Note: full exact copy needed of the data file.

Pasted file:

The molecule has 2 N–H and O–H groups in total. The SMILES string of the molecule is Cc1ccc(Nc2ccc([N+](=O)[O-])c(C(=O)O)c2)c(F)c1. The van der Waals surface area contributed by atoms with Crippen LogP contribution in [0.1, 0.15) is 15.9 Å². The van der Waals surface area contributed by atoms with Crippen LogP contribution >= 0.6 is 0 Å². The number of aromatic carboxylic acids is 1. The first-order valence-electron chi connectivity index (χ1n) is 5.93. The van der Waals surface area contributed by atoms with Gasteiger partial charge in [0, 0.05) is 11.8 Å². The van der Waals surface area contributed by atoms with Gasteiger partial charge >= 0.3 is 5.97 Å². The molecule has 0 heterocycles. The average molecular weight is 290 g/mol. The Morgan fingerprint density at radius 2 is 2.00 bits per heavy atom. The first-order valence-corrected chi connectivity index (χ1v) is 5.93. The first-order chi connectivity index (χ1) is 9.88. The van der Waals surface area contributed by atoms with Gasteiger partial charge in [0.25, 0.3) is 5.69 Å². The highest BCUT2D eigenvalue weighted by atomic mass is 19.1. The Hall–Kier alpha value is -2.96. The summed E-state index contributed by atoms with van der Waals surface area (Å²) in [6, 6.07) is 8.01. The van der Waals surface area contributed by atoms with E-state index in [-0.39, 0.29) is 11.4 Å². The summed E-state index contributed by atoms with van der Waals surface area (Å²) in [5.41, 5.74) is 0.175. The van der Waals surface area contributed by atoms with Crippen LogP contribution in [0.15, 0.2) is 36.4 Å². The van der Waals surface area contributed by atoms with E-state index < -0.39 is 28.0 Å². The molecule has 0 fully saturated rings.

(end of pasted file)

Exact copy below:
The molecule has 2 N–H and O–H groups in total. The SMILES string of the molecule is Cc1ccc(Nc2ccc([N+](=O)[O-])c(C(=O)O)c2)c(F)c1. The van der Waals surface area contributed by atoms with Crippen LogP contribution in [0.1, 0.15) is 15.9 Å². The van der Waals surface area contributed by atoms with Crippen LogP contribution >= 0.6 is 0 Å². The number of aromatic carboxylic acids is 1. The first-order valence-electron chi connectivity index (χ1n) is 5.93. The van der Waals surface area contributed by atoms with Gasteiger partial charge in [0, 0.05) is 11.8 Å². The van der Waals surface area contributed by atoms with Gasteiger partial charge >= 0.3 is 5.97 Å². The molecule has 0 heterocycles. The average molecular weight is 290 g/mol. The Morgan fingerprint density at radius 2 is 2.00 bits per heavy atom. The first-order valence-corrected chi connectivity index (χ1v) is 5.93. The first-order chi connectivity index (χ1) is 9.88. The van der Waals surface area contributed by atoms with Gasteiger partial charge in [0.25, 0.3) is 5.69 Å². The highest BCUT2D eigenvalue weighted by atomic mass is 19.1. The Hall–Kier alpha value is -2.96. The summed E-state index contributed by atoms with van der Waals surface area (Å²) in [6, 6.07) is 8.01. The van der Waals surface area contributed by atoms with E-state index in [-0.39, 0.29) is 11.4 Å². The summed E-state index contributed by atoms with van der Waals surface area (Å²) in [5.41, 5.74) is 0.175. The van der Waals surface area contributed by atoms with Crippen LogP contribution in [0.15, 0.2) is 36.4 Å². The van der Waals surface area contributed by atoms with E-state index < -0.39 is 28.0 Å². The molecule has 0 fully saturated rings.